Nine Israelis Sue Police for Violating Their Rights During 2009 Anti-draft Protest

Police admitted they had orders to prevent the demonstration in support of draft evaders, citing the event's proximity to Memorial Day.

Yaniv Kubovich
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Demonstrators protesting the arrests at the draft evasion march, outside the Dizengoff Street police station in Tel Aviv, 2009.
Demonstrators protesting the arrests at the draft evasion march, outside the Dizengoff Street police station in Tel Aviv, 2009.Credit: Alon Ron
Yaniv Kubovich

Nine Israelis are suing the Israel Police for violating their freedom of expression and right to protest, in connection to a 2009 demonstration in Tel Aviv to support resistance to compulsory military conscription.

Two of the plaintiffs were acquitted in 2014 of charges of assaulting a police officer and attending an unauthorized demonstration.

In their suit, which was filed in the Tel Aviv Magistrates Court last week, the nine plaintiffs are demanding 30,000 shekels ($7,500) in damages per person. They claim the police decided, in advance and in violation of the law, to prevent the demonstration from taking place.

At the start of a march in support of draft evasion in Tel Aviv in April 2009, when about 30 people had assembled, police officers ordered them to disperse. The demonstrators refused, and in the course of a verbal confrontation with the police one of the protesters, Nadav Franckovich, was arrested and forced into a police vehicle. While sitting in the vehicle, he called out to another protester, Oshra Bar, and she opened the door of the vehicle so Franckovich could escape.

The Police Prosecution Department charged Franckovich and Bar with unlawful demonstration and assault of a police officer. In May 2014, Judge Shamai Becker of the Tel Aviv Magistrates Court acquitting them on all charges. The police had no cause, pretext or visible reason, and in retrospect — even after hearing the testimony — not even a plausible argument, for ordering a small, completely harmless group of demonstrators, among them the accused, not to protest or to march up the boulevard, when the demonstrators were exemplarily maintaining public order, Becker wrote in his ruling. He went on to declare that Franckovich had every right to keep walking, even if it involved the use of reasonable and minimal force .. and even a slight shove (as the prosecution claimed) of a policeman who blocked his way.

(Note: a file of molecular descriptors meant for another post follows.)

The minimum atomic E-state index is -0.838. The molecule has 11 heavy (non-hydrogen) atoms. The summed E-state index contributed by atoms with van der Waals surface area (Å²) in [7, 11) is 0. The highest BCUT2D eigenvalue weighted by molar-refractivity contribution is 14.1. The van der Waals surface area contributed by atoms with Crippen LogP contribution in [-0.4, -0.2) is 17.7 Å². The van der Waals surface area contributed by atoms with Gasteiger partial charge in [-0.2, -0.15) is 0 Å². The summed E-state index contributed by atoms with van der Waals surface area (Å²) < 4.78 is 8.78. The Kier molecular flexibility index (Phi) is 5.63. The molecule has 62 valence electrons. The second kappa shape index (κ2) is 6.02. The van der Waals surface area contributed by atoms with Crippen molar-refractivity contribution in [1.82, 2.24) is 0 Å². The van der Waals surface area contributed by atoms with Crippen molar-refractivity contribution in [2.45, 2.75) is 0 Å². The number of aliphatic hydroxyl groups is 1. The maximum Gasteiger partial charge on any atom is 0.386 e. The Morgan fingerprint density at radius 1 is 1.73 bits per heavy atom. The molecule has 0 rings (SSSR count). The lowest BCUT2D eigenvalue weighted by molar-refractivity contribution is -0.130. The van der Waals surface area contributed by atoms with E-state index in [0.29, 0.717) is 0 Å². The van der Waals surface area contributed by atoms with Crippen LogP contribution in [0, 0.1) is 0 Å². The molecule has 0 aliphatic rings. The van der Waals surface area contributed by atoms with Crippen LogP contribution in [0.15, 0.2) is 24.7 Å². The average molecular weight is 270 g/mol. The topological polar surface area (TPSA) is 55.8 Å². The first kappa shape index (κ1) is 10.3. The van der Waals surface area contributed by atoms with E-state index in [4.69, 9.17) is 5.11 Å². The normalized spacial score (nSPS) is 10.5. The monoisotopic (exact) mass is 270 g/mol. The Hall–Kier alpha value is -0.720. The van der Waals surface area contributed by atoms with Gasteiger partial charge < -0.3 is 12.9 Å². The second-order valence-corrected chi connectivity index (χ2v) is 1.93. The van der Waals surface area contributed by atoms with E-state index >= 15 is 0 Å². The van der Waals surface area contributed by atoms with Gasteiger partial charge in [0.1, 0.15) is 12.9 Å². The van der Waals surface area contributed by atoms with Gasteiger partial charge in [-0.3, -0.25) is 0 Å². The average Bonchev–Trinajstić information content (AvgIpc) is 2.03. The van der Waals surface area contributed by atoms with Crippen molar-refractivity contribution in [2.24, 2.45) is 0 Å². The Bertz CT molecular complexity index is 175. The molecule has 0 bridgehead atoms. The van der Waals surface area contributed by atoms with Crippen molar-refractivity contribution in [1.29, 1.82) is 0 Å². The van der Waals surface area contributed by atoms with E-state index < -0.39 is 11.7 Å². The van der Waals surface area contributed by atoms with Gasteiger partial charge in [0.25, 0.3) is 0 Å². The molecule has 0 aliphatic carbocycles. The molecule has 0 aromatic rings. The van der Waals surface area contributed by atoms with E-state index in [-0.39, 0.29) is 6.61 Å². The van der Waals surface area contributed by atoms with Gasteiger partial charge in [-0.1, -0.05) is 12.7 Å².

It emerged during the trial that the police officers had orders from district commanders to stop the march as soon as it began.

In his incident report, the arresting officer wrote that the police had sought to prevent a confrontation over a demonstration against the Israel Defense Forces on a sensitive issue only days before Memorial Day.

In response to this argument, Becker said: It isnt the job of the police to worry about public morale, be it days before Memorial Day or any other day of the year.

Attorney Hisham Chabaita of the Human Rights Clinic of the Tel Aviv University Faculty of Law is representing the plaintiffs in their suit. The lawsuit sends a message to the Israel Police that freedom of protest and expression are fundamental rights in the State of Israel, and that there is a financial price to pay for violating them, said Chabaita. It is also important that citizens be aware of their right to sue for damages when their constitutional rights are violated.